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More Gravitational Waves Detected

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Scientists have detected gravitational waves for a second time, caused by the collision of two black holes 14 and eight times the size of the sun.

The team, including scientists from The Australian National University, The University of Western Australia and Monash University, glimpsed the black holes orbiting each other 27 times in their last second before coalescing. The signal was 10 times longer than that of the first gravitational wave, which was announced in February this year.

The signal was detected by the two Laser Interferometer Gravitational-Wave Observatory (LIGO) detectors in the United States, said LIGO researcher Professor Susan Scott, from the ANU Research School of Physics and Engineering (RSPE). “This has cemented the age of gravitational wave astronomy,” she said “This shows data is going to flow, that will enable us to map a lot more of the Universe than we’ve seen before.”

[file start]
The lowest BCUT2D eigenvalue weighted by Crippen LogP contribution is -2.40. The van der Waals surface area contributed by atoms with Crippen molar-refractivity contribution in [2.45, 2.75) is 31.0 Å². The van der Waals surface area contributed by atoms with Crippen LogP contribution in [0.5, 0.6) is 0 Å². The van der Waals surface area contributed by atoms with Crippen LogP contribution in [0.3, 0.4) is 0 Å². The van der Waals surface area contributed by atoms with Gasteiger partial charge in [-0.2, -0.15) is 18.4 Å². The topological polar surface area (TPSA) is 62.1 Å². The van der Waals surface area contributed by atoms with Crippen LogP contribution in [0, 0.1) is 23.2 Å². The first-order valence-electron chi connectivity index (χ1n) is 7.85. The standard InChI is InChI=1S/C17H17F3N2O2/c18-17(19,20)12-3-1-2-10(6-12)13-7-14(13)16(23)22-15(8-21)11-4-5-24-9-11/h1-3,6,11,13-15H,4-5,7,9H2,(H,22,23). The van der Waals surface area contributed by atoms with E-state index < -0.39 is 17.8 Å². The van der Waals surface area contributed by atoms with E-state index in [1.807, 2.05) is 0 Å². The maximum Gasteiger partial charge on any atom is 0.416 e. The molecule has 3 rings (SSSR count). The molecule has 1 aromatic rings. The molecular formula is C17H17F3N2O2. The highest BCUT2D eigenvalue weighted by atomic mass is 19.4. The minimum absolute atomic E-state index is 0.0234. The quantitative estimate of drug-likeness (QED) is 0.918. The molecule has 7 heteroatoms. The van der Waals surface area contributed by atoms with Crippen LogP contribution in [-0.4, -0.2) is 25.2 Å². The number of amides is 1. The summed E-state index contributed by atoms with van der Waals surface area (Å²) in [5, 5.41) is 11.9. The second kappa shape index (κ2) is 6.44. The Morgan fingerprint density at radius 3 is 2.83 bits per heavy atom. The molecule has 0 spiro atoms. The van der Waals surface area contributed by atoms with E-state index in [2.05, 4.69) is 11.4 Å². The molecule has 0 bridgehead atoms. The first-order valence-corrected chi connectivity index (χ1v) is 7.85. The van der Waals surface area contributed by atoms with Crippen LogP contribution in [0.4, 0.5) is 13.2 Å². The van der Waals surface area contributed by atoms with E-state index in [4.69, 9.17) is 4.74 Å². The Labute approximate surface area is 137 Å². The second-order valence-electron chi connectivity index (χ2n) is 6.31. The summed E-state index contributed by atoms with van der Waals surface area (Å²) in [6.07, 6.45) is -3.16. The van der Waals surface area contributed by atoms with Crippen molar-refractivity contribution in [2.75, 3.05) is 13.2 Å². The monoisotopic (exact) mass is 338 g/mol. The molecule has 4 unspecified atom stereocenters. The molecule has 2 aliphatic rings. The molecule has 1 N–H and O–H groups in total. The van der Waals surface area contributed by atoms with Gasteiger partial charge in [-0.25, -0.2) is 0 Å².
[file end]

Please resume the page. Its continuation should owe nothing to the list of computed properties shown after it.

The violent collision happened approximately 1.4 billion years ago in a distant galaxy. During the journey to Earth, the gravitational waves died down so much that they stretched the LIGO detectors only a tiny fraction of the width of a proton.
Gravitational waves are caused by violent cosmic events such as collisions between stars or black holes, or explosions such as supernovae. They were predicted by Albert Einstein in 1916, but he thought they would be...

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